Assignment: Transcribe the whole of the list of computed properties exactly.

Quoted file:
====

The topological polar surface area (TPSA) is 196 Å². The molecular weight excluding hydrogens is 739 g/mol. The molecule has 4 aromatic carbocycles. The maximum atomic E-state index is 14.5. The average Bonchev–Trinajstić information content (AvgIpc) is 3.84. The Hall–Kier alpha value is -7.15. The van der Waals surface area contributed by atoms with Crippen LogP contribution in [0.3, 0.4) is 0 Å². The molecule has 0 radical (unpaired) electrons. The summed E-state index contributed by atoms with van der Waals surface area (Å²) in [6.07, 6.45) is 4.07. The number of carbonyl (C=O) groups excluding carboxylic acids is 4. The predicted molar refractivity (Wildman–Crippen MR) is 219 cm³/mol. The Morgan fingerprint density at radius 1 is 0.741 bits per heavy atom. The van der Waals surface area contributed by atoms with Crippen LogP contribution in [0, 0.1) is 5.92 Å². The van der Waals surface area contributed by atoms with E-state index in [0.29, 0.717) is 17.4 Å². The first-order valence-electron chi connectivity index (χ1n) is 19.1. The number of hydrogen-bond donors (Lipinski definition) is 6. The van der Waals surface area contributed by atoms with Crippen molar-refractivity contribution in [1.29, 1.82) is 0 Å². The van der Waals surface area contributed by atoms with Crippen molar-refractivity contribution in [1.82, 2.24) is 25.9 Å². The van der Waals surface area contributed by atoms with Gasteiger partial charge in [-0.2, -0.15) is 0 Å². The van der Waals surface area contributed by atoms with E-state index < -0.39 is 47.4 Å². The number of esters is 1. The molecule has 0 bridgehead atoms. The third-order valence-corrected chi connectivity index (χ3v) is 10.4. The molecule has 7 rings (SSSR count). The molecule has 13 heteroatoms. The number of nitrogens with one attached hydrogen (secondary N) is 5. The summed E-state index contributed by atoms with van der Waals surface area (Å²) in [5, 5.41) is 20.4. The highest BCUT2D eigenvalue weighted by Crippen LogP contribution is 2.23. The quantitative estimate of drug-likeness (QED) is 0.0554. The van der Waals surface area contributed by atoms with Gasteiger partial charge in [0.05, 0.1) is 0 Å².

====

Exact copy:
The topological polar surface area (TPSA) is 196 Å². The molecular weight excluding hydrogens is 739 g/mol. The molecule has 4 aromatic carbocycles. The maximum atomic E-state index is 14.5. The average Bonchev–Trinajstić information content (AvgIpc) is 3.84. The Hall–Kier alpha value is -7.15. The van der Waals surface area contributed by atoms with Crippen LogP contribution in [0.3, 0.4) is 0 Å². The molecule has 0 radical (unpaired) electrons. The summed E-state index contributed by atoms with van der Waals surface area (Å²) in [6.07, 6.45) is 4.07. The number of carbonyl (C=O) groups excluding carboxylic acids is 4. The predicted molar refractivity (Wildman–Crippen MR) is 219 cm³/mol. The Morgan fingerprint density at radius 1 is 0.741 bits per heavy atom. The van der Waals surface area contributed by atoms with Crippen LogP contribution in [0, 0.1) is 5.92 Å². The van der Waals surface area contributed by atoms with E-state index in [0.29, 0.717) is 17.4 Å². The first-order valence-electron chi connectivity index (χ1n) is 19.1. The number of hydrogen-bond donors (Lipinski definition) is 6. The van der Waals surface area contributed by atoms with Crippen molar-refractivity contribution in [1.29, 1.82) is 0 Å². The van der Waals surface area contributed by atoms with Crippen molar-refractivity contribution in [1.82, 2.24) is 25.9 Å². The van der Waals surface area contributed by atoms with Gasteiger partial charge in [-0.2, -0.15) is 0 Å². The van der Waals surface area contributed by atoms with E-state index < -0.39 is 47.4 Å². The number of esters is 1. The molecule has 0 bridgehead atoms. The third-order valence-corrected chi connectivity index (χ3v) is 10.4. The molecule has 7 rings (SSSR count). The molecule has 13 heteroatoms. The number of nitrogens with one attached hydrogen (secondary N) is 5. The summed E-state index contributed by atoms with van der Waals surface area (Å²) in [5, 5.41) is 20.4. The highest BCUT2D eigenvalue weighted by Crippen LogP contribution is 2.23. The quantitative estimate of drug-likeness (QED) is 0.0554. The van der Waals surface area contributed by atoms with Gasteiger partial charge in [0.05, 0.1) is 0 Å².